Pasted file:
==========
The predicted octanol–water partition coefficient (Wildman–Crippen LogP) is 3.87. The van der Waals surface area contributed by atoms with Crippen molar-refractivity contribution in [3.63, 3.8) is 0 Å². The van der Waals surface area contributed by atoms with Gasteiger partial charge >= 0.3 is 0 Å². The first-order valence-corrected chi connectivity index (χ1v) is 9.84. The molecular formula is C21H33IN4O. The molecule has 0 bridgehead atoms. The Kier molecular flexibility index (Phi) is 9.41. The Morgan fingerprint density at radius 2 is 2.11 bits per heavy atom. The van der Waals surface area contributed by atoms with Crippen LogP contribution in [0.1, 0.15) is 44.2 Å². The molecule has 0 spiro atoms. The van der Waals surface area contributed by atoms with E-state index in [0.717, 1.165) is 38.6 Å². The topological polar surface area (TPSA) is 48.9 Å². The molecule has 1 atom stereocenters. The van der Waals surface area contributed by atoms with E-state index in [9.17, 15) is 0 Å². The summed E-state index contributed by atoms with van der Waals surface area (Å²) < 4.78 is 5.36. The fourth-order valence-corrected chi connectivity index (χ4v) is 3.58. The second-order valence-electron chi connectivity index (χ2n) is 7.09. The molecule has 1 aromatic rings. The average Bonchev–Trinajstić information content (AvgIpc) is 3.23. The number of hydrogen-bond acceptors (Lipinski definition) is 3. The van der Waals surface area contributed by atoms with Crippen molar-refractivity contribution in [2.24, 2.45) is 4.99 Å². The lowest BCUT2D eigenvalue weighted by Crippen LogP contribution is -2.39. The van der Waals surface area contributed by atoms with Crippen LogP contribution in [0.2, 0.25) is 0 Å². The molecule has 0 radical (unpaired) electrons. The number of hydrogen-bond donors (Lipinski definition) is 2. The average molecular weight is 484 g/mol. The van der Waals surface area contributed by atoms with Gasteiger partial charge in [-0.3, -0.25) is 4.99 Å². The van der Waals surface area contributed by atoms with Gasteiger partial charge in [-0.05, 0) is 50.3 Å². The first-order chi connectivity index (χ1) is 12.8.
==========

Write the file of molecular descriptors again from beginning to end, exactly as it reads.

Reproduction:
The predicted octanol–water partition coefficient (Wildman–Crippen LogP) is 3.87. The van der Waals surface area contributed by atoms with Crippen molar-refractivity contribution in [3.63, 3.8) is 0 Å². The van der Waals surface area contributed by atoms with Gasteiger partial charge >= 0.3 is 0 Å². The first-order valence-corrected chi connectivity index (χ1v) is 9.84. The molecular formula is C21H33IN4O. The molecule has 0 bridgehead atoms. The Kier molecular flexibility index (Phi) is 9.41. The Morgan fingerprint density at radius 2 is 2.11 bits per heavy atom. The van der Waals surface area contributed by atoms with Crippen LogP contribution in [0.1, 0.15) is 44.2 Å². The molecule has 0 spiro atoms. The van der Waals surface area contributed by atoms with E-state index in [0.717, 1.165) is 38.6 Å². The topological polar surface area (TPSA) is 48.9 Å². The molecule has 1 atom stereocenters. The van der Waals surface area contributed by atoms with E-state index in [9.17, 15) is 0 Å². The summed E-state index contributed by atoms with van der Waals surface area (Å²) < 4.78 is 5.36. The fourth-order valence-corrected chi connectivity index (χ4v) is 3.58. The second-order valence-electron chi connectivity index (χ2n) is 7.09. The molecule has 1 aromatic rings. The average Bonchev–Trinajstić information content (AvgIpc) is 3.23. The number of hydrogen-bond acceptors (Lipinski definition) is 3. The van der Waals surface area contributed by atoms with Crippen molar-refractivity contribution in [2.24, 2.45) is 4.99 Å². The lowest BCUT2D eigenvalue weighted by Crippen LogP contribution is -2.39. The van der Waals surface area contributed by atoms with Crippen LogP contribution in [0.2, 0.25) is 0 Å². The molecule has 0 radical (unpaired) electrons. The number of hydrogen-bond donors (Lipinski definition) is 2. The average molecular weight is 484 g/mol. The van der Waals surface area contributed by atoms with Gasteiger partial charge in [-0.3, -0.25) is 4.99 Å². The van der Waals surface area contributed by atoms with Gasteiger partial charge in [-0.05, 0) is 50.3 Å². The first-order chi connectivity index (χ1) is 12.8.